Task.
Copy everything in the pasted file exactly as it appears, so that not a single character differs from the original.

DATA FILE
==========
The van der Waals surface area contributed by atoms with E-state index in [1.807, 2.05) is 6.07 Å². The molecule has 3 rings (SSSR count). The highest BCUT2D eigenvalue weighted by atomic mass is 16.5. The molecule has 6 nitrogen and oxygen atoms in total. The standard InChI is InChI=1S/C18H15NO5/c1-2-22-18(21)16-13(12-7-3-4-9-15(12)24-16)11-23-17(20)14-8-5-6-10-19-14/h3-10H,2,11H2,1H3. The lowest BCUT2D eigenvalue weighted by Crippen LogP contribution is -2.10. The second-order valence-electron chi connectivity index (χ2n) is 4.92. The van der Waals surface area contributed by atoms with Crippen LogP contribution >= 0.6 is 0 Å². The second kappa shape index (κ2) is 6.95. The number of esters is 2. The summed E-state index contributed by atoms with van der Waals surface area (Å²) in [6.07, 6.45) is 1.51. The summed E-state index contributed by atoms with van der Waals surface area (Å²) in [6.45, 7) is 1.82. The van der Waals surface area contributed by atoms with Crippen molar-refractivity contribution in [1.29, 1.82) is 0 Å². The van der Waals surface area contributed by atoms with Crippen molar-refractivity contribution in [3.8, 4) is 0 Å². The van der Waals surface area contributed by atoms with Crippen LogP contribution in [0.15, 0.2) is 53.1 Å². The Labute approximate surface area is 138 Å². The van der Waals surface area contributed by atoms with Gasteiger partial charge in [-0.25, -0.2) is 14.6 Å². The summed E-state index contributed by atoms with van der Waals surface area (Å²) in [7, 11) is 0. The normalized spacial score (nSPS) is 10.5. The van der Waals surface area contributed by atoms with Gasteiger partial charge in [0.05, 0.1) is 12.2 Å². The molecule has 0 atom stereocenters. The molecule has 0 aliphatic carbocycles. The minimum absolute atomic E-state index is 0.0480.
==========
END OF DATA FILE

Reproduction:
The van der Waals surface area contributed by atoms with E-state index in [1.807, 2.05) is 6.07 Å². The molecule has 3 rings (SSSR count). The highest BCUT2D eigenvalue weighted by atomic mass is 16.5. The molecule has 6 nitrogen and oxygen atoms in total. The standard InChI is InChI=1S/C18H15NO5/c1-2-22-18(21)16-13(12-7-3-4-9-15(12)24-16)11-23-17(20)14-8-5-6-10-19-14/h3-10H,2,11H2,1H3. The lowest BCUT2D eigenvalue weighted by Crippen LogP contribution is -2.10. The second-order valence-electron chi connectivity index (χ2n) is 4.92. The van der Waals surface area contributed by atoms with Crippen LogP contribution >= 0.6 is 0 Å². The second kappa shape index (κ2) is 6.95. The number of esters is 2. The summed E-state index contributed by atoms with van der Waals surface area (Å²) in [6.07, 6.45) is 1.51. The summed E-state index contributed by atoms with van der Waals surface area (Å²) in [6.45, 7) is 1.82. The van der Waals surface area contributed by atoms with Crippen molar-refractivity contribution in [1.29, 1.82) is 0 Å². The van der Waals surface area contributed by atoms with Crippen molar-refractivity contribution in [3.8, 4) is 0 Å². The van der Waals surface area contributed by atoms with Crippen LogP contribution in [0.15, 0.2) is 53.1 Å². The Labute approximate surface area is 138 Å². The van der Waals surface area contributed by atoms with Gasteiger partial charge in [-0.25, -0.2) is 14.6 Å². The summed E-state index contributed by atoms with van der Waals surface area (Å²) in [7, 11) is 0. The normalized spacial score (nSPS) is 10.5. The van der Waals surface area contributed by atoms with Gasteiger partial charge in [0.05, 0.1) is 12.2 Å². The molecule has 0 atom stereocenters. The molecule has 0 aliphatic carbocycles. The minimum absolute atomic E-state index is 0.0480.